Missing Chicago flute turns up in pawnshop

Missing Chicago flute turns up in pawnshop


norman lebrecht

February 04, 2021

The $22,000 flute that Berklee student Donald Rabin left on a Chicago subway train has been found….



Apparently, another passenger took it to sell around various stores, but a social media campaign made it too hot to handle.



  • Jack says:

    Great result.

  • V.Lind says:

    Well, isn’t he a lucky little elf.

  • Patricia says:

    Clearly there was nothing Magic about it.

  • Hans-Dieter Glaubke says:

    Diese Nachricht, dieses Ereignis bedarf internationale Nachrichten, dazu noch wert für erachten? Seit langem bedauere ich, dass ich die Prioritäten der Menschheit nicht immer verstehe oder ernst nehmen kann und die Absicht habe, sie Verständnis geben zu wollen.

    • Armchair Bard says:

      (H-D G) Calm down, dear! Everything has its place.

    • HugoPreuss says:

      Okay, first: despite the German sounding name, the German in this post is hideous. The sentences are bungled beyond repair, which makes me question the name… Second: this is a blog devoted to classical music, not the front page of the New York Times. So, why are you surprised to find news about classical music on this site?

      • Hans-Dieter Glaubke says:

        Ihre Google Übersetzung ist ja lächerlich und sehr falsch geraten. Kurze Reisen auf digital Suche münden oft in verkehrte Ergebnisse. Ihre Einstellung zur deutschen Sprache und derer Ausdrucksformen bleibt für Sie, vielleicht, eine unerreichbare Aufklärung. Sie scheinen keine Kapazität zur Differenzierungen der beiden Sprachen zu zeigen. Das scheint nicht nur Ihre einzige Schwäche zu zeigen.

        • HugoPreuss says:

          Sorry, your “German” remains bad and simply incorrect, both regarding the words and the grammar. And yes, German is my native tongue. The insinuation that I had to use google translate for English, however, made me laugh. Keep up the good work!

    • BruceB says:

      Aus dieser Sicht ist diese gesamte Website irrelevant.

      (über Google Translate, Entschuldigung für die umständliche Formulierung)

      • Brettermeier says:

        “(über Google Translate, Entschuldigung für die umständliche Formulierung)”

        Don’t bother. He, too, used Google Translate.

    • Barry Guerrero says:

      “Schade, . . . . schade, . . . . schade, schade, jing jing, jing . . . . https://www.youtube.com/watch?reload=9&v=4wgiAsYuOuw

    • CJ says:

      And in English?

      • BruceB says:

        Basically he was saying “why do we have to read about this? Is this international news? This makes no sense.”

        I replied “According to that point of view, this entire website is irrelevant,” and apologized for any awkward phrasing since I was using Google Translate.

    • Brettermeier says:

      The name may sound German, but the German does not.

  • Malcolm James says:

    When my cor anglais was nicked nearly 20 years ago it was found in the local cash generator. Pawn shops are one of the first places the police look, particularly, I suppose, for instruments which are less commonly played and thieves are less likely to know what to do with.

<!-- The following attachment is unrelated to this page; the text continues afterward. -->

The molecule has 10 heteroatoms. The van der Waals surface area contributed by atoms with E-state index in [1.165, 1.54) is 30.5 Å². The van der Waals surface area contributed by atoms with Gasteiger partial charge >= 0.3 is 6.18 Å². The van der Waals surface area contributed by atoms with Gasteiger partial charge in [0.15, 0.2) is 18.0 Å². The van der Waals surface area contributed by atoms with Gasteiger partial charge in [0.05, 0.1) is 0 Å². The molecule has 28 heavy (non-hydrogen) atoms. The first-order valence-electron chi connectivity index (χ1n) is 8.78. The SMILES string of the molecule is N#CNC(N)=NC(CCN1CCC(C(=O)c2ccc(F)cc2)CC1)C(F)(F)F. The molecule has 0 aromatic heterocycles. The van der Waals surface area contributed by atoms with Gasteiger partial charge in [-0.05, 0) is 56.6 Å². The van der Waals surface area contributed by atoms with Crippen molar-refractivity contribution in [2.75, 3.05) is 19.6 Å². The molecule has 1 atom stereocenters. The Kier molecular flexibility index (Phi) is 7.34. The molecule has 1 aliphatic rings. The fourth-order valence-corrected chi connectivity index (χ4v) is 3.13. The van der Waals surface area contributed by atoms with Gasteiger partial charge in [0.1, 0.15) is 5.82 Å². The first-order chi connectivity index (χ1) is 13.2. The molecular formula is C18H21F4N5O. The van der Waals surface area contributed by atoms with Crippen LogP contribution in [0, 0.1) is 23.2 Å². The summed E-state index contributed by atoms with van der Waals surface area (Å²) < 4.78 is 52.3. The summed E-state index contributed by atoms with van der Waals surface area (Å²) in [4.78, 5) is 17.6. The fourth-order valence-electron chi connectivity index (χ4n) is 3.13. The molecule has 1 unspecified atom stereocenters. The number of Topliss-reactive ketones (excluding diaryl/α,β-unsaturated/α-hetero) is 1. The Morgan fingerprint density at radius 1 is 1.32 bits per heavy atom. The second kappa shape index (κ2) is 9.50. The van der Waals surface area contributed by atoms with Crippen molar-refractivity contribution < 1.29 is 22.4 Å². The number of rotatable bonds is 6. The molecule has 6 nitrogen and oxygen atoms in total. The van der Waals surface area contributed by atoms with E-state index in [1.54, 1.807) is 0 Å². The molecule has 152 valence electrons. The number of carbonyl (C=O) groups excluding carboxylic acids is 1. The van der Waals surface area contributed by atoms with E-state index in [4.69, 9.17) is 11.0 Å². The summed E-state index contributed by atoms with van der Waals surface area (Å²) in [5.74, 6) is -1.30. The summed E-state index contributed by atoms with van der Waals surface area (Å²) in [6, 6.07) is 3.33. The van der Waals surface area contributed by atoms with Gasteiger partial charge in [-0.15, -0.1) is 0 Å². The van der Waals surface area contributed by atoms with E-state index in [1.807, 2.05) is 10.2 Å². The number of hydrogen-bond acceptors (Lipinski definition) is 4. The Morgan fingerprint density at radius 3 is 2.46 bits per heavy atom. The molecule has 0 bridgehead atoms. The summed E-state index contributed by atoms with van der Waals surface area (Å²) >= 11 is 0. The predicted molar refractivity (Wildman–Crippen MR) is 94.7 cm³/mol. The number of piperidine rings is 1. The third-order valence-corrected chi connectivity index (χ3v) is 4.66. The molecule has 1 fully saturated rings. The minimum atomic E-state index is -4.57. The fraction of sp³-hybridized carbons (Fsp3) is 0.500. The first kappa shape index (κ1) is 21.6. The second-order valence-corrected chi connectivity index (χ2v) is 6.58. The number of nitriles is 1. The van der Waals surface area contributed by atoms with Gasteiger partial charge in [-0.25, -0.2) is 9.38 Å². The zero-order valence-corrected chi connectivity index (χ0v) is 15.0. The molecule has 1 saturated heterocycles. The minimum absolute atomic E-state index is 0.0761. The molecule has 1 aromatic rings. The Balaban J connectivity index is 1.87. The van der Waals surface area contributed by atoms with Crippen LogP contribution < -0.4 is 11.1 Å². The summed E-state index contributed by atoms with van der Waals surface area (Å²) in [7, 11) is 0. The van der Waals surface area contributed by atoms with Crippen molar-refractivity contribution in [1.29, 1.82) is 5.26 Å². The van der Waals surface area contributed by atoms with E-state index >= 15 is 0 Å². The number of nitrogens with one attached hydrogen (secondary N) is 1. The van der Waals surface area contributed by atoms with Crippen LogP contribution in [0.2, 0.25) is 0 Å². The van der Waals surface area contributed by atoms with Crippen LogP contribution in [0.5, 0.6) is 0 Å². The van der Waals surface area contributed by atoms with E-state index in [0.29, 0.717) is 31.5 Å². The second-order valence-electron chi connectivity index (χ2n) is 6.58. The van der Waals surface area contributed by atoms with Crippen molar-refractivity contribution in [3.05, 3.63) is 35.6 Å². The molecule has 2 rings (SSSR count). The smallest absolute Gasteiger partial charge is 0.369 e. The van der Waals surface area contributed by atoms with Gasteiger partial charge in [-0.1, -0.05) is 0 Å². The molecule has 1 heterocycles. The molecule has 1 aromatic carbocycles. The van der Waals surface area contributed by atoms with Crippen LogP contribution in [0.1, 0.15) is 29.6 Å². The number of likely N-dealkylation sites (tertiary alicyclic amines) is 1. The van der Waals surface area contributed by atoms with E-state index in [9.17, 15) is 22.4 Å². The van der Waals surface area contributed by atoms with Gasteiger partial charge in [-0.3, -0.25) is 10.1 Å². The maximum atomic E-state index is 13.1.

• Mr. Knowitall says:

      In most American cities pawn shops are required to report purchases, including serial numbers, to the police department. Decades ago my stolen saxophone (apartment break-in, not left on the L) was recovered just that way from a Chicago pawn shop.

    • Christopher Clift says:

      About 30 years ago my late wife’s (spare) oboe was stolen from backstage in a hall where she was playing. It was discovered by a van driver from a visiting opera company, in a local pub, where a guy was trying to sell it saying ‘Who wants a flute for the kid, for thirty quid’. She was also lucky to get it back more or less undamaged. (Someone had tried to prise off a couple of keys, obviously thinking they were SOLID silver, rather than silver plated)

  • JussiB says:

    I was hoping it would turn up on Pawn Stars.

  • Petros LInardos says:

    To every man is given the key to the gates of heaven; the same key opens the gates of hell. Social media is one of those keys.

  • Robert Holmén says:

    He better get it insured… and stop taking the train, because now everyone knows he’s packing a $22,000 flute.

  • BruceB says:

    Great news!

  • Christopher Magyar says:

    I once left my Steinway D on a subway ….

  • Herbie G says:

    Looks like he was rooked, it was pawned, someone spotted it ‘en passant’ and it was returned to him by a knight in shining armour. He was a real mate.

  • becken says:

    Didn’t Yo-Yo famously leave his Strad in a NYC taxi?

    • Mr. Knowitall says:

      Yes. There must be something about cellos and NYC taxis. Two years later Lynn Harrell left his Strad in a New York cab and two years after that Eric Picard left his Vuillame. At one time Yo Yo Ma and Harrell played Strads that Jacqueline du Pré had owned. Don’t know if those were the ones left in taxis.

      • Bill says:

        The 1693 Stradivari that du Pre and Harrell both played was indeed left in a cab by Harrell, and recovered. The 1712 Stradivari that was played by du Pre and Ma was not left in a cab by Ma; that was his 1733 Montagnana.

  • fflambeau says:

    The homeless man who found it pawned it but the pawnshop owner called police when he saw a story about the missing flute. It has been returned to the owner.